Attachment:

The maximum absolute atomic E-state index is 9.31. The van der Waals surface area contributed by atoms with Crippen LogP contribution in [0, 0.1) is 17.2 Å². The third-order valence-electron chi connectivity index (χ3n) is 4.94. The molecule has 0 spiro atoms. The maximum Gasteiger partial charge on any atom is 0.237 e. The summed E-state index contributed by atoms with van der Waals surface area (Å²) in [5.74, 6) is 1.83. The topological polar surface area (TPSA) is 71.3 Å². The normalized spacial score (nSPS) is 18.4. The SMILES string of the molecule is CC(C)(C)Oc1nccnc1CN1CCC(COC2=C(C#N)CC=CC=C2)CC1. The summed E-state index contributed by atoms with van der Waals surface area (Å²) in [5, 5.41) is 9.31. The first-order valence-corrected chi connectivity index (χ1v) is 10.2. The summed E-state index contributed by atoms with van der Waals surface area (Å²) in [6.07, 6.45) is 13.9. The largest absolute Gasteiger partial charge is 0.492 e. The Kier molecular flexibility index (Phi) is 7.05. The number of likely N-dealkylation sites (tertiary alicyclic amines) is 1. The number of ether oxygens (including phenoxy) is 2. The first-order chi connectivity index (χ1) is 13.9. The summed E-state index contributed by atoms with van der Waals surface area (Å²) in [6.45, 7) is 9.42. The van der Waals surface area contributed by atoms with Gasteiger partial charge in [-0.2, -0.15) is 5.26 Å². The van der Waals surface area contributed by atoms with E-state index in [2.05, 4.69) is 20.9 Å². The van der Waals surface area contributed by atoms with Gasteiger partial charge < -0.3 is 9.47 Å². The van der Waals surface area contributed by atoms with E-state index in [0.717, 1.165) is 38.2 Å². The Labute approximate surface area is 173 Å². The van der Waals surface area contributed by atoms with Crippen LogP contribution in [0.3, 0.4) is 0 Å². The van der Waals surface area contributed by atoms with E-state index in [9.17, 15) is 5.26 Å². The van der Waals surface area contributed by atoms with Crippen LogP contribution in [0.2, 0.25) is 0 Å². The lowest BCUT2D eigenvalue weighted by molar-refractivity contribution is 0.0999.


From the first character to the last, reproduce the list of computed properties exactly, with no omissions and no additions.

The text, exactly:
The maximum absolute atomic E-state index is 9.31. The van der Waals surface area contributed by atoms with Crippen LogP contribution in [0, 0.1) is 17.2 Å². The third-order valence-electron chi connectivity index (χ3n) is 4.94. The molecule has 0 spiro atoms. The maximum Gasteiger partial charge on any atom is 0.237 e. The summed E-state index contributed by atoms with van der Waals surface area (Å²) in [5.74, 6) is 1.83. The topological polar surface area (TPSA) is 71.3 Å². The normalized spacial score (nSPS) is 18.4. The SMILES string of the molecule is CC(C)(C)Oc1nccnc1CN1CCC(COC2=C(C#N)CC=CC=C2)CC1. The summed E-state index contributed by atoms with van der Waals surface area (Å²) in [5, 5.41) is 9.31. The first-order valence-corrected chi connectivity index (χ1v) is 10.2. The summed E-state index contributed by atoms with van der Waals surface area (Å²) in [6.07, 6.45) is 13.9. The largest absolute Gasteiger partial charge is 0.492 e. The Kier molecular flexibility index (Phi) is 7.05. The number of likely N-dealkylation sites (tertiary alicyclic amines) is 1. The number of ether oxygens (including phenoxy) is 2. The first-order chi connectivity index (χ1) is 13.9. The summed E-state index contributed by atoms with van der Waals surface area (Å²) in [6.45, 7) is 9.42. The van der Waals surface area contributed by atoms with Gasteiger partial charge in [-0.2, -0.15) is 5.26 Å². The van der Waals surface area contributed by atoms with E-state index in [2.05, 4.69) is 20.9 Å². The van der Waals surface area contributed by atoms with Gasteiger partial charge < -0.3 is 9.47 Å². The van der Waals surface area contributed by atoms with E-state index in [0.717, 1.165) is 38.2 Å². The Labute approximate surface area is 173 Å². The van der Waals surface area contributed by atoms with Crippen LogP contribution in [0.3, 0.4) is 0 Å². The van der Waals surface area contributed by atoms with E-state index in [9.17, 15) is 5.26 Å². The van der Waals surface area contributed by atoms with Crippen LogP contribution in [0.2, 0.25) is 0 Å². The lowest BCUT2D eigenvalue weighted by molar-refractivity contribution is 0.0999.